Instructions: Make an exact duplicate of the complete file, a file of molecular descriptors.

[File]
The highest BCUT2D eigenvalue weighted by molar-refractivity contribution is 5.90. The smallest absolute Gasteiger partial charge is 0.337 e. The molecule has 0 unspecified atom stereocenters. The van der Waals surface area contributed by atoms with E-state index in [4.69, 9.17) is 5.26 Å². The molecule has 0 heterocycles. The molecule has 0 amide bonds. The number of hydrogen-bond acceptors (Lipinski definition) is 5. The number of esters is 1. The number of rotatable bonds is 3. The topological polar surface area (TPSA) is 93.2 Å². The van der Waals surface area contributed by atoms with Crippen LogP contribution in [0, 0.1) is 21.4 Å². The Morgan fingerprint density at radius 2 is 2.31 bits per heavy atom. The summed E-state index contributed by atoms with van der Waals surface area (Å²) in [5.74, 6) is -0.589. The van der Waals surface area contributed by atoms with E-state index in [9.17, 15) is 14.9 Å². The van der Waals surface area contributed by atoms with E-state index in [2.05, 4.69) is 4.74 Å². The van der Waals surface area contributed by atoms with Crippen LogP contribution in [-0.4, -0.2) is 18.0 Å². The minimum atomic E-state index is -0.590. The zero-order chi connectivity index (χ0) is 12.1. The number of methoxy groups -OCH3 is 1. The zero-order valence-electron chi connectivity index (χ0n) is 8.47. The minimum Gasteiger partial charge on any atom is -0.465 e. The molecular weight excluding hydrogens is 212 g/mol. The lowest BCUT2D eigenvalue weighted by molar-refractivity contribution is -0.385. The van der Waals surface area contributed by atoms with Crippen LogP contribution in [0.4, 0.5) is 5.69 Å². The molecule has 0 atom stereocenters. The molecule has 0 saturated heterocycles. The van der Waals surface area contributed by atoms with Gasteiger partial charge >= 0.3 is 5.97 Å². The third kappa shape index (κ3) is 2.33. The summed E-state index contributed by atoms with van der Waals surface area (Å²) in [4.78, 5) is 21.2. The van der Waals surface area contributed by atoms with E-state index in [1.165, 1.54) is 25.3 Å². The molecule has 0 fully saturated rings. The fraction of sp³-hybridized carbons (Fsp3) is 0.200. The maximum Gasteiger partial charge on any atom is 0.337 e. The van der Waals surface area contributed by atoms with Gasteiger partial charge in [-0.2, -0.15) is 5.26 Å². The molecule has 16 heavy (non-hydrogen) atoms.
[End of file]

The highest BCUT2D eigenvalue weighted by molar-refractivity contribution is 5.90. The smallest absolute Gasteiger partial charge is 0.337 e. The molecule has 0 unspecified atom stereocenters. The van der Waals surface area contributed by atoms with E-state index in [4.69, 9.17) is 5.26 Å². The molecule has 0 heterocycles. The molecule has 0 amide bonds. The number of hydrogen-bond acceptors (Lipinski definition) is 5. The number of esters is 1. The number of rotatable bonds is 3. The topological polar surface area (TPSA) is 93.2 Å². The van der Waals surface area contributed by atoms with Crippen LogP contribution in [0, 0.1) is 21.4 Å². The Morgan fingerprint density at radius 2 is 2.31 bits per heavy atom. The summed E-state index contributed by atoms with van der Waals surface area (Å²) in [5.74, 6) is -0.589. The van der Waals surface area contributed by atoms with E-state index in [9.17, 15) is 14.9 Å². The van der Waals surface area contributed by atoms with E-state index in [2.05, 4.69) is 4.74 Å². The van der Waals surface area contributed by atoms with Crippen LogP contribution in [-0.4, -0.2) is 18.0 Å². The minimum atomic E-state index is -0.590. The zero-order chi connectivity index (χ0) is 12.1. The number of methoxy groups -OCH3 is 1. The zero-order valence-electron chi connectivity index (χ0n) is 8.47. The minimum Gasteiger partial charge on any atom is -0.465 e. The molecular weight excluding hydrogens is 212 g/mol. The lowest BCUT2D eigenvalue weighted by molar-refractivity contribution is -0.385. The van der Waals surface area contributed by atoms with Crippen LogP contribution in [0.4, 0.5) is 5.69 Å². The molecule has 0 atom stereocenters. The molecule has 0 saturated heterocycles. The van der Waals surface area contributed by atoms with Gasteiger partial charge >= 0.3 is 5.97 Å². The third kappa shape index (κ3) is 2.33. The summed E-state index contributed by atoms with van der Waals surface area (Å²) in [4.78, 5) is 21.2. The van der Waals surface area contributed by atoms with E-state index in [1.165, 1.54) is 25.3 Å². The molecule has 0 fully saturated rings. The fraction of sp³-hybridized carbons (Fsp3) is 0.200. The maximum Gasteiger partial charge on any atom is 0.337 e. The van der Waals surface area contributed by atoms with Gasteiger partial charge in [-0.2, -0.15) is 5.26 Å². The molecule has 16 heavy (non-hydrogen) atoms.